Sunday, September 09, 2007

Piecewise Functions

The following demonstrates why I don't do "formal" lesson plans before my lesson. Well, this and the fact that I'm a last-minute (post-last-minute?) person. I eventually do get the plans down on paper, since I use them the following year to see what works and doesn't work.

I was introducing piecewise functions to my precalculus class. I started with an example of a power company in town and suggested that they may offer incentives to people who use less electricity, so if you use less than or equal to 500 kW per month, they charge you 10 cents per kW, and if you use more than 500 kW per month, they charge you 15 cents per kW. I then gave them the disclaimer that I had no idea how much a kW was and if this was at all reasonable. (future assignment for the class and me: find out how many minutes of light that is). Then to make sure they got it, I asked them to put on paper in calculator-ready form, how much my bill would be if I used 600 kW last month. I wasn't even thinking about the ambiguity, but a great question came up: is it 15 cents for everything since you went over, or is it only 15 cents for the 100 kW over? (we went with the 2nd option).

Then we started drawing the graph, and decided that there would be an initial service fee of $20 even if you didn't use any kW. I asked them to discuss in their groups the axes labels and what the left part of the graph would look like (before 500 kW). We also did the right side. Now here is where in the past I would have breezed through this and shown how it was piecewise and then went on with another "math-class" piecewise function to work with. But a student pipes up with, "ooh! I know the equation of the left part of the graph". This got us on the path of finding the 2 line equations, and seeing what and why the slopes are what they are, and discussing point-slope form (the forgotten quiet nice guy in the class of line equations) vs. the ever-popular-player-guy "slope-intercept" form of the line equation. We set them up and discussed that those equations go on forever, so how do we show someone where it's restricted to. We then got it into an f(x) piecewise format and worked with finding f(32) and f(701) and describing what they mean.

Yea! For unexpected improvements to my as-yet-unwritten lesson plans.


  1. Anonymous3:36 PM

    Great idea! I'm stealing this as we're starting piecewise functions soon!

    I too just experienced "reintroducing" the point slope form. Not sure why the students don't seem to like it.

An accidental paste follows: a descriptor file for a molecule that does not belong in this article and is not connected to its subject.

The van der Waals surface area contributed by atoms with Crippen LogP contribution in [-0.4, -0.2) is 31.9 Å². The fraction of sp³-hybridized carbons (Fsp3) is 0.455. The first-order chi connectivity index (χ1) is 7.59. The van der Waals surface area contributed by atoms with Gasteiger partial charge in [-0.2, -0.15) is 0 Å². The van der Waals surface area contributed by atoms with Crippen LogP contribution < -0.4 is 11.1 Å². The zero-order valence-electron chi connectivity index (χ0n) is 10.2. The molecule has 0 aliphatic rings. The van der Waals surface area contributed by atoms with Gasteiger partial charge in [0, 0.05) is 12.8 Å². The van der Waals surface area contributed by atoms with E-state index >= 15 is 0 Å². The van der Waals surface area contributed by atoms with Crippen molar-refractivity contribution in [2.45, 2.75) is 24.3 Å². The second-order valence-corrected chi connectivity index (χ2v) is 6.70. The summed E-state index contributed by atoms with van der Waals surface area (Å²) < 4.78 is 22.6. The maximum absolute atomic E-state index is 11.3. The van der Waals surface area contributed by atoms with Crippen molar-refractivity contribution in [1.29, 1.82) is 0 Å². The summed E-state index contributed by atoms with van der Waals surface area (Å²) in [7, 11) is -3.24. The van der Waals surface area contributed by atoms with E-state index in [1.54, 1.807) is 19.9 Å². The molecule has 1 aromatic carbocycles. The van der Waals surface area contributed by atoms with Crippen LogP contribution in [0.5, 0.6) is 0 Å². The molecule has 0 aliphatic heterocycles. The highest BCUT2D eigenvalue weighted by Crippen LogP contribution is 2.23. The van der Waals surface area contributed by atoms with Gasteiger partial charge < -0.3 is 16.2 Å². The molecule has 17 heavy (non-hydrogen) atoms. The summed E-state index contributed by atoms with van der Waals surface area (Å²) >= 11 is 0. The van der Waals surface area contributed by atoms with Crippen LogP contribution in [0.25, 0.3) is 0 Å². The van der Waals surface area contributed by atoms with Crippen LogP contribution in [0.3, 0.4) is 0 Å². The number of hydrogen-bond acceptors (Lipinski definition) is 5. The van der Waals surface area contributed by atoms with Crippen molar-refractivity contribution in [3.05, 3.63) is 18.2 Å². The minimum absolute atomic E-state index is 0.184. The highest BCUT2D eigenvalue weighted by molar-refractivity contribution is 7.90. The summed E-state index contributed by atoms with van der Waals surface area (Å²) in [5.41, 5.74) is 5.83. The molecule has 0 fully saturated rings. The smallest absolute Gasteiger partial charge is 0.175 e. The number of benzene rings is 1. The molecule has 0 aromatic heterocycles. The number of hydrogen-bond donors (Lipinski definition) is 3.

2. Anonymous3:51 PM

    Yea! I don't exactly remember, but I believe you can get it done in one class period (48 minutes or so). I had block scheduling, and we did some review before hand.

    Good luck,

    Ms. Cookie

  3. i tend to play down the point-slope form
    to the extent of: "it's there in the text
    and if you know it already
    or want to learn it, by all means
    feel free".

    but that's just because my students--
    college students with weak math backgrounds--
    struggle hard enough with slope-intercept
    that the added burden of a special-purpose
    formula doesn't seem worth it.
    better to spend more time on getting
    *one* thing understood well
    than just pile on confusion
    in the name of "coverage".

    obviously, with more capable students
    (or more time in the quarter ...
    a semester's worth, say ...)
    i'd very likely act differently.

    one issue that arises frequently:
    "x" and "y" *stay* "x" and "y"
    while "x_1" and "y_1" are replaced
    with numerical values.
    this shouldn't be confusing,
    but it is.

    i like to capitalize --
    yes, believe it or not --
    constants (e.g. y = Mx+B)
    and wish this were an industry standard.

  4. Anonymous6:27 PM

    I like your idea of capitalizing the constants or "things" that are replaced with numbers. That's a good visual. I think I'll start adding that to my repetoire. Thanks.

    I have to get my kids ready for next year and the AP exam where some of the answers are given in point slope form, so that's why I'm stressing it.

    Ms. Cookie

  5. Anonymous7:07 AM

    Thank you sooo much!! You just saved my grade!!!

  6. Great idea! I'm excited to try this in my algebra II class. Thanks for the idea.

  7. pmorourke9:31 AM

    My middle range students have been struggling with the Algebra basics, like point-slope and such. I think they began to understand when I explained that the point-slope form comes from the slope formula (which most of them know REALLY well). I showed them that in the slope formula, if you multiply each side by the (x2-x1), you get m(x2-x1)=y2-y1. Since there are three parts to the slope formula (one of which is always missing): slope, point1 (x1,y1), and point2 (x2,y2), when we have two points we use m = (y2-y1)/(x2-x1) because we are missing the m. When we have one point and a slope, the second point is missing that's why it's just x & y not x2 & y2.

    That seemed to clear up the point-slope for a bunch more of them.

    As for the piecewise, THANK YOU! I have been looking for more examples to explain to them.